Food should be grown locally and organically. Experienced farmers could be hired to set up and run cooperative farms in every county. Workers of various abilities could be trained and hired to work while continuing their education in related fields. This would not only solve part of the unemployment problem but also stop pesticides from leaching into the water supply and cut down on the amount of plastic packaging and pollution from diesel fuel from the trucks that bring your lettuce from California. This will also help in efforts to stop a chemical company responsible for the manufacture of Agent Orange from creating pesticide laden, dead, seeds.
The documentary “America Betrayed” documented that the problems with levees built by the Army Corp of Engineers does not stop with New Orleans and Katrina. Bridges and levees built to protect many cities across the country are in danger of collapsing. Given the current water crisis and what we now know about the problems with damming a river rebuilding in these areas might take the form of restoring then to their previous state in order for the land to be able to protect itself. In a country of this size this would be a massive public works project employing thousands of laborers as well as engineers and scientists.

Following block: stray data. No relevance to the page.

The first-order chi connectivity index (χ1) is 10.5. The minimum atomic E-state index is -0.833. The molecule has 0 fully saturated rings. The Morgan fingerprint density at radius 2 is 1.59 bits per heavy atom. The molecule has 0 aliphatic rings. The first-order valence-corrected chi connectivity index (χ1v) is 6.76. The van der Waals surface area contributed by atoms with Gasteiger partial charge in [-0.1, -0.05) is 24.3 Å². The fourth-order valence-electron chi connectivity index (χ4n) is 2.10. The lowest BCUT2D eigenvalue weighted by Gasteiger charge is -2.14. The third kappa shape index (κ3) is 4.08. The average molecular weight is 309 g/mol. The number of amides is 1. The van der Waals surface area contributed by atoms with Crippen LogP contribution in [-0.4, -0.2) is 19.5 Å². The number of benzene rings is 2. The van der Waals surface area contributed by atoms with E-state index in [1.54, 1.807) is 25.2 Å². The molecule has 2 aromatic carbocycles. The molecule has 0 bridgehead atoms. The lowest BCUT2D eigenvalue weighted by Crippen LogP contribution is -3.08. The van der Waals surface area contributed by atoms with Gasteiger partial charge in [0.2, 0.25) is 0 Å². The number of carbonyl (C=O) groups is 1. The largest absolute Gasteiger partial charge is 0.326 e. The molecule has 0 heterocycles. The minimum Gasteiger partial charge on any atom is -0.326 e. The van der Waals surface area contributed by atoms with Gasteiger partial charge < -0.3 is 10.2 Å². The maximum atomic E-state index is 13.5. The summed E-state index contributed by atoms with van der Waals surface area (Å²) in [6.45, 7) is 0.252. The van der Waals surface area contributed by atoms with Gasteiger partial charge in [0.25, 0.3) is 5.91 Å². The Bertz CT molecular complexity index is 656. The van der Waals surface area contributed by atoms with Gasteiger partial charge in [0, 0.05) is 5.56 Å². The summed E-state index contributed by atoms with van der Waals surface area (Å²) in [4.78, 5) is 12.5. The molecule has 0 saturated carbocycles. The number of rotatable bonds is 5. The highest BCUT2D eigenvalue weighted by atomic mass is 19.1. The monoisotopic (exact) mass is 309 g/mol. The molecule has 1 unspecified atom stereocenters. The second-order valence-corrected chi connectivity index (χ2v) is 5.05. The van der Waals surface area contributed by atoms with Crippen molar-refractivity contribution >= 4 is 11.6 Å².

Many beautiful and salvageable buildings in our inner cities are vacant while ticky tacky housing is built on farmland that could still be productive. Rehabbing takes more labor than putting up new housing but labor is in abundance now. Working with the farming community to stop rezoning of farmland for new construction would help to use all these resources in a more rational way.